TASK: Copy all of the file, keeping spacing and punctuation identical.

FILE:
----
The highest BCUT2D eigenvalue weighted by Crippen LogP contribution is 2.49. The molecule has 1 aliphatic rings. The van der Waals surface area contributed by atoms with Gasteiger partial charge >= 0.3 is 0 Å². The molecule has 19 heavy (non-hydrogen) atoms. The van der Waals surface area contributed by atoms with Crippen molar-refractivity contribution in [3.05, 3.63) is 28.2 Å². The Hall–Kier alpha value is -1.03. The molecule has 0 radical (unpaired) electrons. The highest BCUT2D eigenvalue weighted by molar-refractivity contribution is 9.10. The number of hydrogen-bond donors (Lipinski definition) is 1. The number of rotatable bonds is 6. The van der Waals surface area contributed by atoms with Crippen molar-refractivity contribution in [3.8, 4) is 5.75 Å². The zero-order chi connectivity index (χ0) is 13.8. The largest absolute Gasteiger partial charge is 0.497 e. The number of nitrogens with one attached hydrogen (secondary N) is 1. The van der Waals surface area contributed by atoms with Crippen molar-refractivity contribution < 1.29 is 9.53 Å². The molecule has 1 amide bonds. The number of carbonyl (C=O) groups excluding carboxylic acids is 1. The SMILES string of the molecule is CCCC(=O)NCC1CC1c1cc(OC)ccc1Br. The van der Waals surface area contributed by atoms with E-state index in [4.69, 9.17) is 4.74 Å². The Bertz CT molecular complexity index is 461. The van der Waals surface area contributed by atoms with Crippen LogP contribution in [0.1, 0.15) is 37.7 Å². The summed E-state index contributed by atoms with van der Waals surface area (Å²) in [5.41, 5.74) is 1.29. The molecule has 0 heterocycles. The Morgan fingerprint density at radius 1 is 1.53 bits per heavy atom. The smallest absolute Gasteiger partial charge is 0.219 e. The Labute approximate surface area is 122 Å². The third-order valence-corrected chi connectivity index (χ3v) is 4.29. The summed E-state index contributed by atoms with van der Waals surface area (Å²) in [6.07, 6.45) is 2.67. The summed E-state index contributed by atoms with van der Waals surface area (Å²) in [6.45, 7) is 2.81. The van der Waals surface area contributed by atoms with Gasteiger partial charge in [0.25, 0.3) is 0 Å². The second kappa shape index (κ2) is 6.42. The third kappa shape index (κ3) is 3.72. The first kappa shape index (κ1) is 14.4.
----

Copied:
The highest BCUT2D eigenvalue weighted by Crippen LogP contribution is 2.49. The molecule has 1 aliphatic rings. The van der Waals surface area contributed by atoms with Gasteiger partial charge >= 0.3 is 0 Å². The molecule has 19 heavy (non-hydrogen) atoms. The van der Waals surface area contributed by atoms with Crippen molar-refractivity contribution in [3.05, 3.63) is 28.2 Å². The Hall–Kier alpha value is -1.03. The molecule has 0 radical (unpaired) electrons. The highest BCUT2D eigenvalue weighted by molar-refractivity contribution is 9.10. The number of hydrogen-bond donors (Lipinski definition) is 1. The number of rotatable bonds is 6. The van der Waals surface area contributed by atoms with Crippen molar-refractivity contribution in [3.8, 4) is 5.75 Å². The zero-order chi connectivity index (χ0) is 13.8. The largest absolute Gasteiger partial charge is 0.497 e. The number of nitrogens with one attached hydrogen (secondary N) is 1. The van der Waals surface area contributed by atoms with Crippen molar-refractivity contribution < 1.29 is 9.53 Å². The molecule has 1 amide bonds. The number of carbonyl (C=O) groups excluding carboxylic acids is 1. The SMILES string of the molecule is CCCC(=O)NCC1CC1c1cc(OC)ccc1Br. The van der Waals surface area contributed by atoms with E-state index in [4.69, 9.17) is 4.74 Å². The Bertz CT molecular complexity index is 461. The van der Waals surface area contributed by atoms with Crippen LogP contribution in [0.1, 0.15) is 37.7 Å². The summed E-state index contributed by atoms with van der Waals surface area (Å²) in [5.41, 5.74) is 1.29. The molecule has 0 heterocycles. The Morgan fingerprint density at radius 1 is 1.53 bits per heavy atom. The smallest absolute Gasteiger partial charge is 0.219 e. The Labute approximate surface area is 122 Å². The third-order valence-corrected chi connectivity index (χ3v) is 4.29. The summed E-state index contributed by atoms with van der Waals surface area (Å²) in [6.07, 6.45) is 2.67. The summed E-state index contributed by atoms with van der Waals surface area (Å²) in [6.45, 7) is 2.81. The van der Waals surface area contributed by atoms with Gasteiger partial charge in [0.25, 0.3) is 0 Å². The second kappa shape index (κ2) is 6.42. The third kappa shape index (κ3) is 3.72. The first kappa shape index (κ1) is 14.4.